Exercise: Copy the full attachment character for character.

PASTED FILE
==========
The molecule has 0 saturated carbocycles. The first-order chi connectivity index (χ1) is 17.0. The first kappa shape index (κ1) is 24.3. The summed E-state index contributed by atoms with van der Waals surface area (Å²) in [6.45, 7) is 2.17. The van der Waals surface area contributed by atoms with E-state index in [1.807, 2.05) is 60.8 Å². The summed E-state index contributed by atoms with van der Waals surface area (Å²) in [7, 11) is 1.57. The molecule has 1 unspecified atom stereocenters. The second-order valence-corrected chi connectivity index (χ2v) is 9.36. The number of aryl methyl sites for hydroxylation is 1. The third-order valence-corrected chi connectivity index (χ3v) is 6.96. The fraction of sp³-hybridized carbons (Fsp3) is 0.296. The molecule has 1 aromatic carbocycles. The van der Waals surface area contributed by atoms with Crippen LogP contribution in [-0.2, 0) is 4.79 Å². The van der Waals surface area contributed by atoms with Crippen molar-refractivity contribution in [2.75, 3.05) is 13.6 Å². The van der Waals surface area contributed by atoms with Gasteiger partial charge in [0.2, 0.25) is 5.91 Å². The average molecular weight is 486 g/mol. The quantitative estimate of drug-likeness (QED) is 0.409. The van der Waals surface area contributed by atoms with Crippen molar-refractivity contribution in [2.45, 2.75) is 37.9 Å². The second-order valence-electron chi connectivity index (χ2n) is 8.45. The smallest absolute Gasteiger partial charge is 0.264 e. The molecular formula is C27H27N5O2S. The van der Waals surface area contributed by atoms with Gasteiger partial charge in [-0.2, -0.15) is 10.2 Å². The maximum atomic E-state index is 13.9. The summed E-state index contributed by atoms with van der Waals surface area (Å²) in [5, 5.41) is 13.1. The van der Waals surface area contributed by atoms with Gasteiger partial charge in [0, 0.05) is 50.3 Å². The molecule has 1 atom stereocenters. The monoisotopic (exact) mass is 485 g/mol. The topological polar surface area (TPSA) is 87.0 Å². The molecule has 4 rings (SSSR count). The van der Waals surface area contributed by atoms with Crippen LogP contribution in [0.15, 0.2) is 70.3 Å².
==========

The molecule has 0 saturated carbocycles. The first-order chi connectivity index (χ1) is 17.0. The first kappa shape index (κ1) is 24.3. The summed E-state index contributed by atoms with van der Waals surface area (Å²) in [6.45, 7) is 2.17. The van der Waals surface area contributed by atoms with E-state index in [1.807, 2.05) is 60.8 Å². The summed E-state index contributed by atoms with van der Waals surface area (Å²) in [7, 11) is 1.57. The molecule has 1 unspecified atom stereocenters. The second-order valence-corrected chi connectivity index (χ2v) is 9.36. The number of aryl methyl sites for hydroxylation is 1. The third-order valence-corrected chi connectivity index (χ3v) is 6.96. The fraction of sp³-hybridized carbons (Fsp3) is 0.296. The molecule has 1 aromatic carbocycles. The van der Waals surface area contributed by atoms with Crippen LogP contribution in [-0.2, 0) is 4.79 Å². The van der Waals surface area contributed by atoms with Crippen molar-refractivity contribution in [2.75, 3.05) is 13.6 Å². The van der Waals surface area contributed by atoms with Gasteiger partial charge in [0.2, 0.25) is 5.91 Å². The average molecular weight is 486 g/mol. The quantitative estimate of drug-likeness (QED) is 0.409. The van der Waals surface area contributed by atoms with Crippen molar-refractivity contribution in [2.45, 2.75) is 37.9 Å². The second-order valence-electron chi connectivity index (χ2n) is 8.45. The smallest absolute Gasteiger partial charge is 0.264 e. The molecular formula is C27H27N5O2S. The van der Waals surface area contributed by atoms with Gasteiger partial charge in [-0.2, -0.15) is 10.2 Å². The maximum atomic E-state index is 13.9. The summed E-state index contributed by atoms with van der Waals surface area (Å²) in [5, 5.41) is 13.1. The van der Waals surface area contributed by atoms with Gasteiger partial charge in [0, 0.05) is 50.3 Å². The molecule has 1 atom stereocenters. The monoisotopic (exact) mass is 485 g/mol. The topological polar surface area (TPSA) is 87.0 Å². The molecule has 4 rings (SSSR count). The van der Waals surface area contributed by atoms with Crippen LogP contribution in [0.15, 0.2) is 70.3 Å².